The attackers are claimed to have planted files on a Web server that redirected traffic to an online video site, the ABC claims.
The breach came to the organisation's notice through a report by the state's audit office which, however, did not name the company concerned.
Sunwater has made no public comment about the incident. But it told the ABC that it took cyber security very seriously and that no financial or customer data had been pilfered.
The audit report said, in part: "A cyber breach (between August 2020 and May 2021) resulting in unauthorised access to an entity’s Web server was identified during the year.
"Threat actors (those conducting malicious activities against entities) targeted an older and more vulnerable version of the system.
"The Web server that stores customer information contained suspicious files that increased visitor traffic to an online video platform.
"This did not result in lost customer or financial information. The entity implemented a number of measures to address the breach, including updating software, using stronger password practices, and monitoring incoming and outgoing network traffic."
Commenting on the breach, Andrew Kay, director of Systems Engineering at sec firm Illumio, said: "Attackers going undetected for months sounds exceptional, but [this] is quickly becoming the norm.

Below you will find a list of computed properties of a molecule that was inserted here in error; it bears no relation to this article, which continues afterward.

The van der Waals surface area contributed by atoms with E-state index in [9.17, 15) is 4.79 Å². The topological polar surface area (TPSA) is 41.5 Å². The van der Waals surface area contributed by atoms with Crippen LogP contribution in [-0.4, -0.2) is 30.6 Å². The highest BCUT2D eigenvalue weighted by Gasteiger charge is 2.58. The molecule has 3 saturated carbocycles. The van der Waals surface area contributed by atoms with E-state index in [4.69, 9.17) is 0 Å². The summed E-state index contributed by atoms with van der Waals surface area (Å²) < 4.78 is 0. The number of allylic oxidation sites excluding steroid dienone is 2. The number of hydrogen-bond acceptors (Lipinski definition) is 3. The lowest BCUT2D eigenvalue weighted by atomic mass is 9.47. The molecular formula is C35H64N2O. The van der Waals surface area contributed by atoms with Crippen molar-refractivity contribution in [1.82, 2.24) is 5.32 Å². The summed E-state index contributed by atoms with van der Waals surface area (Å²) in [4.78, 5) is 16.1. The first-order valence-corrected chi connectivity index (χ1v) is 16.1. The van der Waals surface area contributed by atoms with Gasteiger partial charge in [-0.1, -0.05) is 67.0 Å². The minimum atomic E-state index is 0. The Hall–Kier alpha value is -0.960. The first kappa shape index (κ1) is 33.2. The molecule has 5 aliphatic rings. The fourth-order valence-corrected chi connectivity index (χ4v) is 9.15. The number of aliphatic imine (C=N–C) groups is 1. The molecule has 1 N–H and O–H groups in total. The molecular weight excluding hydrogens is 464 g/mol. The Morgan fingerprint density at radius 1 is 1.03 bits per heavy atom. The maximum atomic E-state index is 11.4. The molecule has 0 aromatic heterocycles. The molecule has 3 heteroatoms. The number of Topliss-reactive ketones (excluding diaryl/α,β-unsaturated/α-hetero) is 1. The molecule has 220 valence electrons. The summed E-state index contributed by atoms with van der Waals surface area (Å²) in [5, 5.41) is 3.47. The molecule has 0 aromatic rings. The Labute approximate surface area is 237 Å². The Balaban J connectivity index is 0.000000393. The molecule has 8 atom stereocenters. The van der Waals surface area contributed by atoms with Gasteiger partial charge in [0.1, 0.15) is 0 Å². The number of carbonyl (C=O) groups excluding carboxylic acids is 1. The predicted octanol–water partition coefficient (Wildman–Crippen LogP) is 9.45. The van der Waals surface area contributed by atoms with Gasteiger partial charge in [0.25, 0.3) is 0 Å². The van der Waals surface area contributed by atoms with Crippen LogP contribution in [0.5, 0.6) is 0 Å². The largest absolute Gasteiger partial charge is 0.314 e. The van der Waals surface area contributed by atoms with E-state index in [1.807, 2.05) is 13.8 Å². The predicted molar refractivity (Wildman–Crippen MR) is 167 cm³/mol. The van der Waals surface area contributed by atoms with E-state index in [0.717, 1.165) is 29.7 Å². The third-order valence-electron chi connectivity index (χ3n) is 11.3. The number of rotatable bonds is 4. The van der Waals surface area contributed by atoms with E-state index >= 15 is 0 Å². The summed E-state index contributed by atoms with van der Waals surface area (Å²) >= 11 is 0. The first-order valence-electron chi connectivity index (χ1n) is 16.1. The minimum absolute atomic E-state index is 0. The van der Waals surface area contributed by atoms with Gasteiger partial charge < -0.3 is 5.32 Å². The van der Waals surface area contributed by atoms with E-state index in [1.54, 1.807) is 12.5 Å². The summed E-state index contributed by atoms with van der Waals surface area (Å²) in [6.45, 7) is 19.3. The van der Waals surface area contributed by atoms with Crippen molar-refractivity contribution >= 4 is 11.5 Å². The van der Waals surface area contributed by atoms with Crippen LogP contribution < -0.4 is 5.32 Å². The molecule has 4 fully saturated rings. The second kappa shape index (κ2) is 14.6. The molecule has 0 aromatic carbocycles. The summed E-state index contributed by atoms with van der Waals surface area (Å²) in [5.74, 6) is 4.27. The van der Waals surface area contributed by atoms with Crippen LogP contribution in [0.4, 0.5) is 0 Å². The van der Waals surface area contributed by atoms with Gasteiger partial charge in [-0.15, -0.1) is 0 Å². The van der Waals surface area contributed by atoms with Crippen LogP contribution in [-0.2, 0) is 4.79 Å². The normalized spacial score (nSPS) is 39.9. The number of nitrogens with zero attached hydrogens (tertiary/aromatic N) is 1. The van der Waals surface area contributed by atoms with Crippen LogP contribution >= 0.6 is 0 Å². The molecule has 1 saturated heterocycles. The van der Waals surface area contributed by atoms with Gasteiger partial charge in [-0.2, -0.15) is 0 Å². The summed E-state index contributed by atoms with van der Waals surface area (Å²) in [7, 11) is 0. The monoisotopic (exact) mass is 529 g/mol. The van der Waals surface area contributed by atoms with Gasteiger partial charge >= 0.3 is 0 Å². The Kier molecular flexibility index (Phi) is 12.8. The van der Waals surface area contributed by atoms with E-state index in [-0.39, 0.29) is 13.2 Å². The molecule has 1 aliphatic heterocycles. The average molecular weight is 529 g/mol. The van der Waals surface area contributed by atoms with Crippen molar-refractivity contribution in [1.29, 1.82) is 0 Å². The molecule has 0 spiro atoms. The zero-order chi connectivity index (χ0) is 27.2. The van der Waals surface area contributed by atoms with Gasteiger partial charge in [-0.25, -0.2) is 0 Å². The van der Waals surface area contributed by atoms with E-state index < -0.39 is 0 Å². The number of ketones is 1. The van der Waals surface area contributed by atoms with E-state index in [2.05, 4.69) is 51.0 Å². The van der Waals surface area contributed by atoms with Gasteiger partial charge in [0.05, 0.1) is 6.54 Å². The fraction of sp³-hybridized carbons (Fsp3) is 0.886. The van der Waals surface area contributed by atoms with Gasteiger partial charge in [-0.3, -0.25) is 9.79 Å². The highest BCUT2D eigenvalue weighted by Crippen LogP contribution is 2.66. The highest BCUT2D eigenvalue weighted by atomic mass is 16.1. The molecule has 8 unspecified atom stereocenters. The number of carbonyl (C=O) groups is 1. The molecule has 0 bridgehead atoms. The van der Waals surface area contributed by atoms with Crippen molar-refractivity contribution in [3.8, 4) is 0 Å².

"What were smash-and-grab tactics of yesteryear are constantly evolving into more sophisticated operations, with attackers finding a foothold in a network and then using that to branch out to other systems.
"Flying under the radar or 'living off the land' to mask from traditional detection and response mechanisms allows for such dwell times and the opportunity for significant damage. What hasn't changed is the targets: critical infrastructure like Sunwater have always presented a high-value target for attackers.
"The story here is typical: a legacy, more vulnerable system was targeted first. Whilst no critical data was stolen in this instance, with the attackers simply redirecting Web traffic, perhaps a more sophisticated bad actor would have exploited the weakness further.
"The solution to attacks like these isn't to pretend that we will be able to keep every single attack out of the network every time – it's simply no longer possible.
"We must move towards Zero Trust strategies, segmenting crucial data (like customer details) and implementing least privilege throughout the network so that attackers face additional barriers should they find a single weakness in the perimeter."